Parliamentary majority leader Aden Duale said leaving the ICC would “redeem the image of Kenya” as he introduced the motion “to suspend any links, cooperation and assistance” to the world court.
He also proposed a bill to formalise a withdrawal within 30 days.
Should Kenya choose to leave the ICC – the first country potentially to do so – it will be more of a symbolic vote of defiance and would not affect upcoming trials of the east African nation’s leadership, since legal proceedings have already started.
On Tuesday, vice-president Ruto will be in The Hague to face three counts of crimes against humanity for allegedly organising 2007 to 2008 post-election unrest that killed at least 1 100 people and displaced more than 600 000.
Ruto’s trial comes about two months ahead of that of President Uhuru Kenyatta, who faces five charges of crimes against humanity, including murder, rape, persecution and deportation.
Both Kenyatta and Ruto have said they will cooperate fully with the court and deny the charges against them. Also due to appear in The Hague is radio boss Joshua Arap Sang, accused of inciting violence.
Many Kenyan politicians have branded the ICC a “neo-colonialist” institution that only targets Africans, prompting the debate on a possible departure from the Rome Statute of the ICC.
One MP urged colleagues to condemn the ICC to “the cesspool of history”.
Duale called on the government to “urgently undertake measures to immediately withdraw” from the Rome Statute.
“I am setting a stage to defend the constitution of Kenya…it will set the stage for the end to the culture of impunity both at home and abroad,” he added.
The Jubilee Coalition of Kenyatta and Ruto dominate both Kenya’s National Assembly and Senate.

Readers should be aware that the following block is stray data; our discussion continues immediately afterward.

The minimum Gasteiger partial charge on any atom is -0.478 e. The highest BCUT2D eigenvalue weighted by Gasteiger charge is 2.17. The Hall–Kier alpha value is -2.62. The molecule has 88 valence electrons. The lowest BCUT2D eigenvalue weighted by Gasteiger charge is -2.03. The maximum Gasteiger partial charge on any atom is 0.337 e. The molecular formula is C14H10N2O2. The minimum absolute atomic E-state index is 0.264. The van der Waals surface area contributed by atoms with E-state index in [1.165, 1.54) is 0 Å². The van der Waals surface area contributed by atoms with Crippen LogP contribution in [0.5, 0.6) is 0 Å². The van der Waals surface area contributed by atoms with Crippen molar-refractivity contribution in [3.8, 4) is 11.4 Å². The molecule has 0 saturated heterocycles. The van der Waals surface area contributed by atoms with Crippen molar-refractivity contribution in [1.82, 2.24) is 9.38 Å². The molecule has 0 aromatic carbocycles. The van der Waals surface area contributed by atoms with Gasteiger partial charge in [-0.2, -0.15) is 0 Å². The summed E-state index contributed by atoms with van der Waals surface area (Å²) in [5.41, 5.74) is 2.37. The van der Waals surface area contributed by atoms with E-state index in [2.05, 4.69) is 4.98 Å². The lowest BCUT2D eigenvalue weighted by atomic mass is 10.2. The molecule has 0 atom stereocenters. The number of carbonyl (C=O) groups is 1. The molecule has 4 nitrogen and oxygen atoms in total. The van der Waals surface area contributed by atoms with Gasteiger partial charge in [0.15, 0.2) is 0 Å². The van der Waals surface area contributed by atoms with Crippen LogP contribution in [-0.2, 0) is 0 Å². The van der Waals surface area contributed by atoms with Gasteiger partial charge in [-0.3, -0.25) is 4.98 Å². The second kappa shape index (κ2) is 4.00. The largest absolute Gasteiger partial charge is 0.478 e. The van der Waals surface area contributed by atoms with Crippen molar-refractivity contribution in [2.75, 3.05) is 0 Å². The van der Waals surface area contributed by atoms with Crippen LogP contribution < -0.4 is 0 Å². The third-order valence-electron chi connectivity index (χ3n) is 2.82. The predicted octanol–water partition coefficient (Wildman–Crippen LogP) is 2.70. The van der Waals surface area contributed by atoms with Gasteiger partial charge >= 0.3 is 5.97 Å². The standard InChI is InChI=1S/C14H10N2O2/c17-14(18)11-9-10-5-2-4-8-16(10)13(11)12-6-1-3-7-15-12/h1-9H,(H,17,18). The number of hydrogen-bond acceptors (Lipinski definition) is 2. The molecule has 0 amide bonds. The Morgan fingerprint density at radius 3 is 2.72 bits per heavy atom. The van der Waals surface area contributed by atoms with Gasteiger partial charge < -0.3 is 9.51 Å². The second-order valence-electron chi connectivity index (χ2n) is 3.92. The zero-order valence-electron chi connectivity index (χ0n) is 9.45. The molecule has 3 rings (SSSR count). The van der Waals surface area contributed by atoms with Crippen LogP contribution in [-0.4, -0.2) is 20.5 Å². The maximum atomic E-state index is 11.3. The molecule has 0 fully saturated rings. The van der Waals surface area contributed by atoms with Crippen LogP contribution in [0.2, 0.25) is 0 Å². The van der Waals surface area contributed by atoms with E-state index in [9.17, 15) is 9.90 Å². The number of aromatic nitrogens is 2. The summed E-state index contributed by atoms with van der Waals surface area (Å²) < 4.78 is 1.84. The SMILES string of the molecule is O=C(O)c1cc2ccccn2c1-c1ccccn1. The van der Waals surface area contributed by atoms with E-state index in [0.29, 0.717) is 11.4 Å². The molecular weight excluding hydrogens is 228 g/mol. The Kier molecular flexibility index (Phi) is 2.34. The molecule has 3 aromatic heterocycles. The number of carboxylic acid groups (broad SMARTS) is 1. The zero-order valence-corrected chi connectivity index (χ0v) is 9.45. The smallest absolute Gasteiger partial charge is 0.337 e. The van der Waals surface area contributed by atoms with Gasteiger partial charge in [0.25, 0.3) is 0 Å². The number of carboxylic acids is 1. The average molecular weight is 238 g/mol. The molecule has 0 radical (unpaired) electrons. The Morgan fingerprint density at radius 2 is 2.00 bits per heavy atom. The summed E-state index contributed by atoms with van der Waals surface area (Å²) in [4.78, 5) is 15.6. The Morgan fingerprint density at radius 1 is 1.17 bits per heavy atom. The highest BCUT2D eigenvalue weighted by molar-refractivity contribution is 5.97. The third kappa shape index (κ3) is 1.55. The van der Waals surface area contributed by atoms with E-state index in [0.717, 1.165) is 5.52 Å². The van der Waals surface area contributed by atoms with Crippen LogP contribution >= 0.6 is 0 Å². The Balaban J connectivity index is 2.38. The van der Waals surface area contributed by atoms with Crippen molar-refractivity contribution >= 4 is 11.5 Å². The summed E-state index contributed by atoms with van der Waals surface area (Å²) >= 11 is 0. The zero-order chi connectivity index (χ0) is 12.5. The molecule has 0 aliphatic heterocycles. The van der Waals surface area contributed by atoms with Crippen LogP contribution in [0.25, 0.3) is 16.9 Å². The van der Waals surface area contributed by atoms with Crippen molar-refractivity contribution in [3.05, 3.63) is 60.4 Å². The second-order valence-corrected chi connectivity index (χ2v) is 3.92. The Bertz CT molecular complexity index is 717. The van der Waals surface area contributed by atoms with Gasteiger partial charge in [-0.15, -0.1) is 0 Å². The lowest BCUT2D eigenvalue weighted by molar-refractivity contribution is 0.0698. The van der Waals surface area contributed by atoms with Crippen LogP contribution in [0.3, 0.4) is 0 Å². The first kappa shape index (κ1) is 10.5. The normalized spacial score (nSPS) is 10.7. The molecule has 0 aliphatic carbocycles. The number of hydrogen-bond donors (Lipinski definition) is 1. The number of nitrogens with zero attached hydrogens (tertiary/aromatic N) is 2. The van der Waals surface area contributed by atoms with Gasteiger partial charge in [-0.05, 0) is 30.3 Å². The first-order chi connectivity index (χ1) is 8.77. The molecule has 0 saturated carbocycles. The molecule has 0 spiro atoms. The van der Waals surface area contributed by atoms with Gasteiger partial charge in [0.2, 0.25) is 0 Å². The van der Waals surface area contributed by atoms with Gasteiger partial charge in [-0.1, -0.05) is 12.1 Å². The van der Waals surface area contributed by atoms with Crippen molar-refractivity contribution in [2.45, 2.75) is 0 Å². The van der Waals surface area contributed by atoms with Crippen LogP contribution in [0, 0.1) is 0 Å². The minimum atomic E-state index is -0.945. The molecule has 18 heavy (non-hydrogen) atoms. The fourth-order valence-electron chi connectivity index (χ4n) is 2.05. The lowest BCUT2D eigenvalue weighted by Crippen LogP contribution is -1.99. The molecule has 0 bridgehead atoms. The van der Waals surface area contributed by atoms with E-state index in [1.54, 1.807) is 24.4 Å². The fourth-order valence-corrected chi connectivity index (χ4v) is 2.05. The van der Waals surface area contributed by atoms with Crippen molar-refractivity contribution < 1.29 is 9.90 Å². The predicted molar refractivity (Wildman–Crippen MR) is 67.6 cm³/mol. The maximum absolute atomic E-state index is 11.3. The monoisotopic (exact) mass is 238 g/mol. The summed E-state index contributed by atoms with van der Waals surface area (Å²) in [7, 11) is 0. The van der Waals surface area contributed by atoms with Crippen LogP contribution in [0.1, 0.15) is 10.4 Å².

“Any law in this country or internationally like the Rome Statute can be repealed and can be amended,” said Asman Kamama, one of the lawmakers supporting a pull-out.
“It is not cast in stone and we want to be the trail blazers in the continent.”
But opposition leader Francis Nyenze opposed any pullout, saying it would cast Kenya in a poor light internationally.
“What message are we sending to the ICC?” Nyenze said, noting that any parliamentary decision does not impact upcoming trials. “It is not good for the country to be seen to hostile to the court.”
The Hague-based court was set up in 2002 to try the world’s worst crimes, and countries voluntarily sign up to join.
Any actual withdrawal requires the submission of a formal request to the United Nations, a process that would take at least a year.
A withdrawal could however preclude the ICC from investigating and prosecuting any future crimes.
Cases could then only be brought before the court if the government decides to accept ICC jurisdiction or the UN Security Council makes a referral.
Amnesty International condemned the move.
“This move is just the latest in a series of disturbing initiatives to undermine the work of the ICC in Kenya and across the continent,” said Netsanet Belay, Amnesty’s Africa director.
The rights group called on “each and every parliamentarian to stand against impunity and reject this proposal,” warning that “a withdrawal would strip the Kenyan people of one of the most important human rights protections and potentially allow crimes to be committed with impunity in the future.”
Kenya’s 2007 elections were marred by allegations of vote rigging, but what began as political riots quickly turned into ethnic killings and reprisal attacks, plunging Kenya into its worst wave of violence since independence in 1963.
Kenyatta and Ruto were fierce rivals in the 2007 vote, but teamed up together and were elected in March in peaceful polls.